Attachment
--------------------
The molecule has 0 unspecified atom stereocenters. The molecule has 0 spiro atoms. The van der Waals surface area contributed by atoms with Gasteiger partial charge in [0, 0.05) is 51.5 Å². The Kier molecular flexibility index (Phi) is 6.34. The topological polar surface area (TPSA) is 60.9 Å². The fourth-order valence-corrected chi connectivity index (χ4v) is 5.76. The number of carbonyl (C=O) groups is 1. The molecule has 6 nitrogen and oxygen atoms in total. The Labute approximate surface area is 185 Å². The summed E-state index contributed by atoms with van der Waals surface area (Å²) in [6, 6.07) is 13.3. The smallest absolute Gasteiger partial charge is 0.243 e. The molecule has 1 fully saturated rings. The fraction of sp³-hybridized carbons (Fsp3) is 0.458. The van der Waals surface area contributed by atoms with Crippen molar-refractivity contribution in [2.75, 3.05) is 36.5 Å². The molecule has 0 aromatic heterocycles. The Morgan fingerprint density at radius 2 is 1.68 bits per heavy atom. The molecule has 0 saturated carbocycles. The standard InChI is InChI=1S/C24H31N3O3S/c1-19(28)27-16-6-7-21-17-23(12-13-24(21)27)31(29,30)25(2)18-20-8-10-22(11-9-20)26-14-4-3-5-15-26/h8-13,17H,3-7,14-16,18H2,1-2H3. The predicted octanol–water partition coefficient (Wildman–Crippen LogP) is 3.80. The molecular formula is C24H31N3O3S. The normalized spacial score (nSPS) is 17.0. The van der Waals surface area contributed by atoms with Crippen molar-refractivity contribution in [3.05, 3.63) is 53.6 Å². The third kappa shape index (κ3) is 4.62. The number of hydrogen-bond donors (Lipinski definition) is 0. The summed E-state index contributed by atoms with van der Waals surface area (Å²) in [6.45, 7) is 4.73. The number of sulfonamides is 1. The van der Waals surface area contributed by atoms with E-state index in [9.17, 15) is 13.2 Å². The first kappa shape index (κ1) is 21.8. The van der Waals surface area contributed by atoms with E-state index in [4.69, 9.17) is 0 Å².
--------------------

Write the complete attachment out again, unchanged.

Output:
The molecule has 0 unspecified atom stereocenters. The molecule has 0 spiro atoms. The van der Waals surface area contributed by atoms with Gasteiger partial charge in [0, 0.05) is 51.5 Å². The Kier molecular flexibility index (Phi) is 6.34. The topological polar surface area (TPSA) is 60.9 Å². The fourth-order valence-corrected chi connectivity index (χ4v) is 5.76. The number of carbonyl (C=O) groups is 1. The molecule has 6 nitrogen and oxygen atoms in total. The Labute approximate surface area is 185 Å². The summed E-state index contributed by atoms with van der Waals surface area (Å²) in [6, 6.07) is 13.3. The smallest absolute Gasteiger partial charge is 0.243 e. The molecule has 1 fully saturated rings. The fraction of sp³-hybridized carbons (Fsp3) is 0.458. The van der Waals surface area contributed by atoms with Crippen molar-refractivity contribution in [2.75, 3.05) is 36.5 Å². The molecule has 0 aromatic heterocycles. The Morgan fingerprint density at radius 2 is 1.68 bits per heavy atom. The molecule has 0 saturated carbocycles. The standard InChI is InChI=1S/C24H31N3O3S/c1-19(28)27-16-6-7-21-17-23(12-13-24(21)27)31(29,30)25(2)18-20-8-10-22(11-9-20)26-14-4-3-5-15-26/h8-13,17H,3-7,14-16,18H2,1-2H3. The predicted octanol–water partition coefficient (Wildman–Crippen LogP) is 3.80. The molecular formula is C24H31N3O3S. The normalized spacial score (nSPS) is 17.0. The van der Waals surface area contributed by atoms with Crippen molar-refractivity contribution in [3.05, 3.63) is 53.6 Å². The third kappa shape index (κ3) is 4.62. The number of hydrogen-bond donors (Lipinski definition) is 0. The summed E-state index contributed by atoms with van der Waals surface area (Å²) in [6.45, 7) is 4.73. The number of sulfonamides is 1. The van der Waals surface area contributed by atoms with E-state index in [9.17, 15) is 13.2 Å². The first kappa shape index (κ1) is 21.8. The van der Waals surface area contributed by atoms with E-state index in [4.69, 9.17) is 0 Å².